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May 15, 2018 BOOKLIST
Titles similar to The Whiz Mob and the Grenadine Kid
There’s a lot to be said for a good old-fashioned caper, especially one that pads out its excitement with substance, of all things. Meloy, who made a splash with his Wildwood Chronicles, accomplishes this rare feat with panache, turning out an infectious—and at times cinematic—adventure suffused with personal growth, secrecy, slight of hand, and higher stakes than the story’s protagonist ever imagined.
Set in Marseille, France, 1961, the narrative zooms in on Charlie Fisher, a 12-year-old suffering from a touch of ennui. The son of an American consul, Charlie lives a privileged life, to be sure, but also a lonely one. That changes one afternoon when he observes a group of kids expertly pick a man’s pocket, and discovers one of his own belongings has been nicked at the same time. Circumstances lead to Charlie’s induction into this group of thieves, dubbed a whiz mob, who take Charlie under their wing and start teaching him the ropes—getting him on the whiz, as it were. Charlie has never been happier. Having never related to the prestigious progeny—princes, princesses, and the like—thrust upon him by his father, Charlie is elated by the genuine connection he feels with this diverse, criminally inclined group, particularly his new friend Amir.
This isn’t Fagin’s ragtag pickpocket crew, however; the whiz mob is a highly trained outfit (they attended a secret school!), with members ranging from nine years old to their early teens, that knows how to pull off a long con as easily as it can lift a wallet from your “britch kick.” (That’s right, britch kick.) Another joy of this novel exists in its use of language. Drawing from David W. Maurer’s Whiz Mob: A Correlation of the Technical Argot of Pickpockets with Their Behavior Pattern (1955), Meloy equips the whiz mob with authentic pickpocket slang that effectually functions as coded speech—a detail sure to delight kids enamored by the clandestine. For instance, declaring a tie pin without a diamond worthless goes something like this: “A stickpin prop ain’t nothing but shag if it’s not got ice in it.” Clearly the reader, as well as Charlie, will need an assist when it comes to deciphering such statements, and what isn’t translated in the text can handily be found in the book’s glossary. Meloy also raises the bar in terms of standard vocabulary, which will no doubt lead to a pinched dictionary or two, but this enhances rather than impedes the reading experience.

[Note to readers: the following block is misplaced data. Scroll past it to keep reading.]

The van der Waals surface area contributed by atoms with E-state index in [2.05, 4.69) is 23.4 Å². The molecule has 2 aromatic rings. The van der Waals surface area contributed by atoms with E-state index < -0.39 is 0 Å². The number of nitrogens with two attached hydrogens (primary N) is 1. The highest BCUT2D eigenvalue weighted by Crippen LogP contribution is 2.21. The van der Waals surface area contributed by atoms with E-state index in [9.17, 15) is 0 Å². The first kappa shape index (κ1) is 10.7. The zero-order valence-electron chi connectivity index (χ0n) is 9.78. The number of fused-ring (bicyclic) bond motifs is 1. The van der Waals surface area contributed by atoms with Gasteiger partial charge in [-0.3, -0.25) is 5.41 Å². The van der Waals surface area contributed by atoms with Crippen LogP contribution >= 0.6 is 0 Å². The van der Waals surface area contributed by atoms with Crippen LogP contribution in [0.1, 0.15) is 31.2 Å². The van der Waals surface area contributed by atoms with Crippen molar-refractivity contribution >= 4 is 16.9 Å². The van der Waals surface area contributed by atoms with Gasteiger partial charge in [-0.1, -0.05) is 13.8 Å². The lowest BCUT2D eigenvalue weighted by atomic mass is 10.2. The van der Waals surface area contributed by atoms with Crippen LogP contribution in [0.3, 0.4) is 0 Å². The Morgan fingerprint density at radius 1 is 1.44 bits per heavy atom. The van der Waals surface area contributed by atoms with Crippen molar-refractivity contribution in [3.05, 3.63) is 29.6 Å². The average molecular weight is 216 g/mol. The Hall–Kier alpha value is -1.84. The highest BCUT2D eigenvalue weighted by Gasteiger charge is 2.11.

Before you start thinking that this is a book exclusively for readers with a capital R, it’s important to stress how much fun it is. The narration becomes conspiratorial at times, speaking directly to readers and transporting them to different places or times in order to fill in plot details. So, too, the action and spirit of camaraderie will sweep them along, especially once Charlie’s actions produce suspense-riddled consequences. Ellis, meanwhile, adds her own charm to the tale, adorning it with clean-lined graphite-pencil illustrations. These range from detailed scenes to cheeky portraits of whiz mob members that could almost serve as posters for their organization, if it weren’t a secret one. Though not all interior art was seen at the time of this review, the available illustrations perfectly convey the gang’s moxie.
Underlying the racket—that’s the pickpocket life, to you—is Charlie’s desire to belong and be valued as himself. His experiences with the whiz mob allow him to explore his identity and take stock of what he has, though it means putting his relationships with his father and Amir through the wringer. If only personal journeys could be as simple as drifting through the streets of Marseille, though they can be just as profitable. Charlie emerges a more confident and daring young man than he began, and this is easily the biggest score of all.
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